Feasibility is the measure of how beneficial or practical the development of an information system will be to an organization.
Feasibility analysis is the process by which feasibility is measured.
The Feasibility analysis in a project that is feasible at one point in time may become infeasible at a later point in time. Therefore, the Systems Development Life Cycle (SDLC) has to use various go/no-go checkpoints or management reviews. Red diamonds represents the checkpoints. The diamonds identify specific times during the life cycle when feasibility is reevaluated and management review should be conducted at the end of the prior phase. A project can cancel or revised in scope, schedule, or budget at any of these checkpoints. In the textbook, there is a Feasibility Checkpoints in the Systems Development Life Cycle.
The advance of Checkpoints conducted in the SDLC:
- At the early stage of the project, it can measure of the urgency of the problem and the first-cut estimate of development costs.
- Get experience by each of the problem from the checkpoints.
- After each of the Checkpoint, it can occur more detailed study of the current system.
- The analyst can frequently prove more extensive than originally stated. Than, the system will be able to do better than before.
- Considered the solutions before the hardware and software selection impact.
- Once the final checkpoint is completed, all the complexity of the solution should be apparent.
Four Tests For Feasibility
Measure the urgency of the problem or the acceptability of a solution.
Aspects of operational feasibility
- Is the problem worth solving
- Will the solution to has problem work
- Political acceptability
- can only be evaluated after the technical issues are resolved issues
- IS the prepared technology practical?
- Do we currently process the necessary technology and time?
-To measures the reasonable project timetable.
- Are the deadlines mandatory or desirable?
- Scope can change if time (Longer)
- Careful if mandatory (Scope no change)
- Missed Schedules are bad, inadequate systems are worse!
- Are the project deadlines reasonable?
- To measure the cost-effectiveness of a project or solution. Which is often called cost-benefit analysis.
- Costs are impossible to estimate before requirements and technical solutions have been identified.
- Benefits are easier to determine at an early stage.
- The alternative solution can be evaluated according to four criteria: operational, technical, schedule, and economic feasibility.
Cost-Benefit Analysis Techniques
-Capital. Example: New Computer hardware, software and office equipment’s ,Training of the personnel.
-Development costs. Example: Personnel, Training, computer charges, consulting…etc.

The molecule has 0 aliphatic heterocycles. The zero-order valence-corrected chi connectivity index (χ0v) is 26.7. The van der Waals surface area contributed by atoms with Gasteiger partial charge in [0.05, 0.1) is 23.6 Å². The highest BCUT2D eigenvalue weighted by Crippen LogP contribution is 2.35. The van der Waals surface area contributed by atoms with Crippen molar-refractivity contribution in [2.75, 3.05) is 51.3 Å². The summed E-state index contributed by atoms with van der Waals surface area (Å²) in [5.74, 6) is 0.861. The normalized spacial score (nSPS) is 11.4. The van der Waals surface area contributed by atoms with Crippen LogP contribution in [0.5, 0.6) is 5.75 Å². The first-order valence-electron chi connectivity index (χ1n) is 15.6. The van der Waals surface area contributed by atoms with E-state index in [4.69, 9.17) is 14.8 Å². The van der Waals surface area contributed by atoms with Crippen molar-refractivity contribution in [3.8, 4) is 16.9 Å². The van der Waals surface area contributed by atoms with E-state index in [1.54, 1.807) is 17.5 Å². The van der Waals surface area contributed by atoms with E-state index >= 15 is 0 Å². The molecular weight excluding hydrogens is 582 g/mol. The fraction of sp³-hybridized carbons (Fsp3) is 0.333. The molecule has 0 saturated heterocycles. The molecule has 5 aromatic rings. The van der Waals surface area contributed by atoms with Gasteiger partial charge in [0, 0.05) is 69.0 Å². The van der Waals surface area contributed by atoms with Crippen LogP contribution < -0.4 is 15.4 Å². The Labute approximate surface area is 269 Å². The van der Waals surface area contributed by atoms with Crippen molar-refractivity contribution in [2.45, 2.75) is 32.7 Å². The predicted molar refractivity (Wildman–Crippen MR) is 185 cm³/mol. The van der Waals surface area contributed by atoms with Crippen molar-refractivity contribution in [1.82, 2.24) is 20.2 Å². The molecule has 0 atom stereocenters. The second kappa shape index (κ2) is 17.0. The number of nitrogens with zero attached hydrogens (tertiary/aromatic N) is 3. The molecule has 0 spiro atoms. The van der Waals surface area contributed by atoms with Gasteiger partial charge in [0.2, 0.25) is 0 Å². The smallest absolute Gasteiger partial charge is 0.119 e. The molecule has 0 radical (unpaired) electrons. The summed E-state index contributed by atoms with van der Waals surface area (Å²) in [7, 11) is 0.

Annual operating costs
-Fixed costs. Example: Leasing, licensing, salaries of permanent employees.
-Variable costs. Example: Costs of Computer usage and supplies.
- What benefits will the system provide?
- Benefits normally increase profits or decrease costs or both
- Do not confuses benefits with features
- Classified as tangible or intangible
-Usually measured in term’s savings (month annual)or of profit to the firm.
-Benefits believed to be difficult or impossible to quantify
-Example: Improved employee morals, better service to community And decision making.
Is the prepared system cost-effective?
- All costs and benefits do not occur instantaneously.
- In reality, costs and benefits are distributed overtime.
- Head to take into account time value of money.
- Three commonly used technique
- Payback analysis.
- Return on investment.
- Net present value.
Time value of money
- A dollar today is worth more than a dollar one year from now.
- Future monetary value can be discounted backwards to obtain its discounted present value.
- Based on the prevailing interest rate.
- Enable compositions of money values at different periods of time.
- Development costs are incurred long before benefits begin to occur.
- Period of time called payback period.
- Present value of a dollar in year n depends on the discount rate.
Return on investment analysis
- Compare lifetime profitability of alternate solutions.
- Measure relationship between the amount invested and the return.
- The ROI for a potential solution or project is calculated as follows:
- ROI is equal Estimated lifetime benefits subtract Estimated
- Lifetime costs and divide Estimated lifetime costs.
Not Present Value (NPV)
- Compute Discount Present Value (DPV) for future costs to benefits
- NPV = (Sum of DPV for yearly benefits) – Initial outlay.
- Initial Outlay is equal the amount required for the implementation of the system prior to its operation.
- Feasibility Analysis of Candidate Systems
Candidate System matrix
- Document similarities and difference between systems.
- Performs no analysis.
- Columns represent candidate solutions
- Rows represent characteristics.(Technology, People, Data, Processes, Networks)
Feasibility Comparison Matrix
- Ranking matrix.
- Columns – candidate systems.
- Rows – feasibility criteria.
- Cells represent ranking.
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